It doesn’t matter if your business has 10, 100 or 1,000 members of staff, the need for a basic level of IT security remains the same. There are businesses that, by necessity, require a much higher standard of IT security, e.g. legal, financial services, executive search companies etc.
Your IT system’s security model can be broken down into a number of key areas:
Cyber Essentials (CE) is the most basic security requirement and every business should be up to CE standard. CE certification ensures an environment that puts IT security best practice in place, so if your business cannot do this, you already have holes in your security model! CE certification ensures user account management is up to par – passwords, patches, anti-virus, firewalls etc, so getting CE certification is an important and necessary step. If your organisation has achieved it, we think it is worth shouting about it!
Once CE is in place, your company needs to enhance it further. Start by controlling access into and out of your organisation’s IT system with:
It does not matter how good your technical measures are, you also need to make sure your people are fully aware of IT security issues, and are following guidelines to minimise the chances of accidentally allowing hackers into your system. Many hackers rely on user error by people who do not know how to recognise phishing attacks. It is the digital equivalent of someone in a boiler suit turning up at reception to say they’re here to fix the boiler – if they look the part, the likelihood is that they’ll be let in to the building, even if no-one was expecting them.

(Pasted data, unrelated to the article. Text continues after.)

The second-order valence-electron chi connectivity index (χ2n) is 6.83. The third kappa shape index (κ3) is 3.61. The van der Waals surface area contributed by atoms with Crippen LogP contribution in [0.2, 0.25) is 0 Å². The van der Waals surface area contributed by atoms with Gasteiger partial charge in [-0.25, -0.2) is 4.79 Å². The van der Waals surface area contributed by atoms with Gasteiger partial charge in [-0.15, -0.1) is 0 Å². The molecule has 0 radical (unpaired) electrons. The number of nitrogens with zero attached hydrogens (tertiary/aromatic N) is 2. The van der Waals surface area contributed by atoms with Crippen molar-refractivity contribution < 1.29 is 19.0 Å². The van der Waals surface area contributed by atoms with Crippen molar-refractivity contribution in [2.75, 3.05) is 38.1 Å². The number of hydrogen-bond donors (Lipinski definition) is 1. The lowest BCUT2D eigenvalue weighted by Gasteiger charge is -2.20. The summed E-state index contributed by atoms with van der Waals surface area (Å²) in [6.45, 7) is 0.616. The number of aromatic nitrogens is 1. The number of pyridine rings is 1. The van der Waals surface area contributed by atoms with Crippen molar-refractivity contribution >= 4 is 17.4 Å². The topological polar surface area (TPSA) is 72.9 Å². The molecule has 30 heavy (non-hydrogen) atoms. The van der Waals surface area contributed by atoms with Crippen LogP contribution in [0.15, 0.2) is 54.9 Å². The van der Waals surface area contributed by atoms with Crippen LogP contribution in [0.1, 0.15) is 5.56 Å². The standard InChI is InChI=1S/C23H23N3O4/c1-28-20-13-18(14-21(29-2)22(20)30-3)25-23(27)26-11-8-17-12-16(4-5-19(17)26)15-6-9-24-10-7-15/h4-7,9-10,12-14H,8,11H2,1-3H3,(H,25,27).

Good security also relies on good governance. If you have the rights checks and balances in place, you will gain credible protection against deliberate attacks. They will help you make sure no-one on the team has the opportunity to behave inappropriately, and that the management is satisfied that any requests are genuine and justified.